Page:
Proposed plan will address contaminated soil and groundwater
The U.S. Environmental Protection Agency (EPA) has proposed a plan to clean up contaminated soil and ground water at the Cidra groundwater contamination site in Cidra, Puerto Rico. The site includes portions of the commercial district and an industrial park in Cidra.
Proper construction and regular maintenance are important to reducing risks to groundwater
The National Ground Water Assn. (NGWA) issued a new best suggested practice (BSP) for dealing with methane gas in residential water well systems.
Ordinance that prohibits drilling of wells within city limits declared unconstitutional
The Superior Court of Washington County has found a city of Sandersville, Ga., ordinance that prohibits drilling of wells within its city limits unconstitutional.
Furthermore, the court found that a private landowner has, under the Georgia and U.S. constitutions, the right to drill a well on his or her property subject only to the government’s reasonable rules and regulations looking to the protection, safety and health of its citizens.
Margaret Martens has more than 25 years of experience working in nonprofit management
The Water Systems Council (WSC) named Margaret Martens as executive director.
Martens joined WSC in 2010 and had previously served as public education coordinator and program director. She has more than 25 years of experience working in nonprofit management, specializing in organizational development, strategic planning, program development and implementation, marketing and education, fundraising, financial management, grant management and policy development.
Most wells experience some type of operational problem during the normal process of aging. The rate at which a well will experience such problems can be influenced by many factors, including water chemistry, aquifer characteristics, operational schedules and well construction details, just to name a few.
There are many types of wells across the globe, including water supply, injection, aquifer storage recovery, extraction, monitoring and dewatering, and most deteriorate as they age.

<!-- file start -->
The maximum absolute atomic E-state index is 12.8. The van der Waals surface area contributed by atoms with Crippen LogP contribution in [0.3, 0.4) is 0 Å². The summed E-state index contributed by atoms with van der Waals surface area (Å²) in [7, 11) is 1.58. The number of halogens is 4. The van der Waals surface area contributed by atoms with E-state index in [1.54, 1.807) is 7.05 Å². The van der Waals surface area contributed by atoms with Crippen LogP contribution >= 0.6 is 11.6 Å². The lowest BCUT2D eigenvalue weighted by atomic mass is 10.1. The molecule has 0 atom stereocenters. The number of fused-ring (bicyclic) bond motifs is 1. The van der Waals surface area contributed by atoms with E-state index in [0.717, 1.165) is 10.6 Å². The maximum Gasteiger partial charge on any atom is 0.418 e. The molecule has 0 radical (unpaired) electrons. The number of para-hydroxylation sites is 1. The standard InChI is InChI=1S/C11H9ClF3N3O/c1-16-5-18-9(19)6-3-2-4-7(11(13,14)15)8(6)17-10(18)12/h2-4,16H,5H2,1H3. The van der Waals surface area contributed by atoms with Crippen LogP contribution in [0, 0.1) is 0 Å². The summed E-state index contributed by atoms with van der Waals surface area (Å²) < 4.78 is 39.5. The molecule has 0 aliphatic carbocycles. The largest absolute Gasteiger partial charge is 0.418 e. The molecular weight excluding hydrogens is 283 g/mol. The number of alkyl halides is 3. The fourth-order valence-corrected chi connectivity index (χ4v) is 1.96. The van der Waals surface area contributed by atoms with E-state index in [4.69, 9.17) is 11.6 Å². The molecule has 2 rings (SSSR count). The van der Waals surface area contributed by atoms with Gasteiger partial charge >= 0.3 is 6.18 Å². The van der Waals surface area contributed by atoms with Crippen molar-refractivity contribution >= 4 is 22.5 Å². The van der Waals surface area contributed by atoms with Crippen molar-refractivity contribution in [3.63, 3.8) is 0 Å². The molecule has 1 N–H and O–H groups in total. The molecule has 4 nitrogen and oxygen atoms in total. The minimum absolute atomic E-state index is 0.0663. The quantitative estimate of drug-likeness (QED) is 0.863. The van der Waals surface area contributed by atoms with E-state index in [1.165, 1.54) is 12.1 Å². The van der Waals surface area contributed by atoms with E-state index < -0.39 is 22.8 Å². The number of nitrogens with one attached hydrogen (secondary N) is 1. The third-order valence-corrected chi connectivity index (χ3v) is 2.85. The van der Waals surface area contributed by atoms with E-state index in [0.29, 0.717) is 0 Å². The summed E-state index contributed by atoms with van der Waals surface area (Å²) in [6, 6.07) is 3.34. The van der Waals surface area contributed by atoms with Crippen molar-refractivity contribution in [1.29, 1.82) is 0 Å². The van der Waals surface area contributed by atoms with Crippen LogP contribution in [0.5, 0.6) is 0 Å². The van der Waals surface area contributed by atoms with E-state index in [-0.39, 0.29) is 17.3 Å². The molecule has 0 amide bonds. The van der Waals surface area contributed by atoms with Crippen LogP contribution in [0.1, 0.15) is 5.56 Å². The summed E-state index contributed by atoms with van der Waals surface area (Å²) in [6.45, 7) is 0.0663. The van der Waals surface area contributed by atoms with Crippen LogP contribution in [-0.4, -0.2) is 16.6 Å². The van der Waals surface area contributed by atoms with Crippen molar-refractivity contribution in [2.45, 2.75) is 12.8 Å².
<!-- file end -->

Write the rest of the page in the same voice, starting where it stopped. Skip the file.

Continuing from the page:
Time-based approach to effective well maintenance
Approximately 30 million Americans get their drinking water from private household wells. Protection of private wells does not fall under the U.S. Environmental Protection Agency’s (EPA) Safe Drinking Water Act, so well owners must take it upon themselves to ensure their water quality. To keep water clean and pure and the well operating at peak performance, regular water testing is an important maintenance tool.
Selecting the right combination of tests for water wells
It’s been well established that drought, water scarcity and sustainability are the most important issues facing the water industry. In the coming decades, these factors will not just shape the way we use and value water, they also will drive technological innovation and the laws and regulations surrounding water.
Groundwater cleanup near the New Cassel industrial area expected to cost $22.9 million
The U.S. Environmental Protection Agency (EPA) has finalized its plan to clean up a portion of contaminated groundwater beneath the New Cassel/Hicksville Ground Water Contamination Superfund site in the towns of Hempstead, North Hempstead and Oyster Bay in Nassau County, N.Y.
Performance tested by the U.S. EPA, the Multi-Barrier System provides > 4-log reduction of Cryptosporidium and viruses, meeting disinfection requirements for the Ground Water Rule, Groundwater Under the Direct Influence of surface water and Long Term 2 Enhanced Surface Water Treatment Rule. It includes three treatment stages: sediment filtration, charged membrane filter and UV. It offers flow rates from 8 to 480 gpm, with capabilities for monitoring flow, filter life and UV status to provide fail-safe disinfection protection.
New book highlights the efforts of Maine citizens to prevent a corporation from extracting groundwater
In From Groundwater to Grass Roots, author Walter Baily chronicles the struggle of residents in the rural Maine towns of Newfield and Shapleigh to prevent an international corporation from extracting groundwater. This book highlights residents’ actions and developing knowledge as they advocate for protecting groundwater beneath their homes and communities. The issue was not only preservation of an aquifer, but the principle that a resource fundamental to life should not become a commodity for private profit.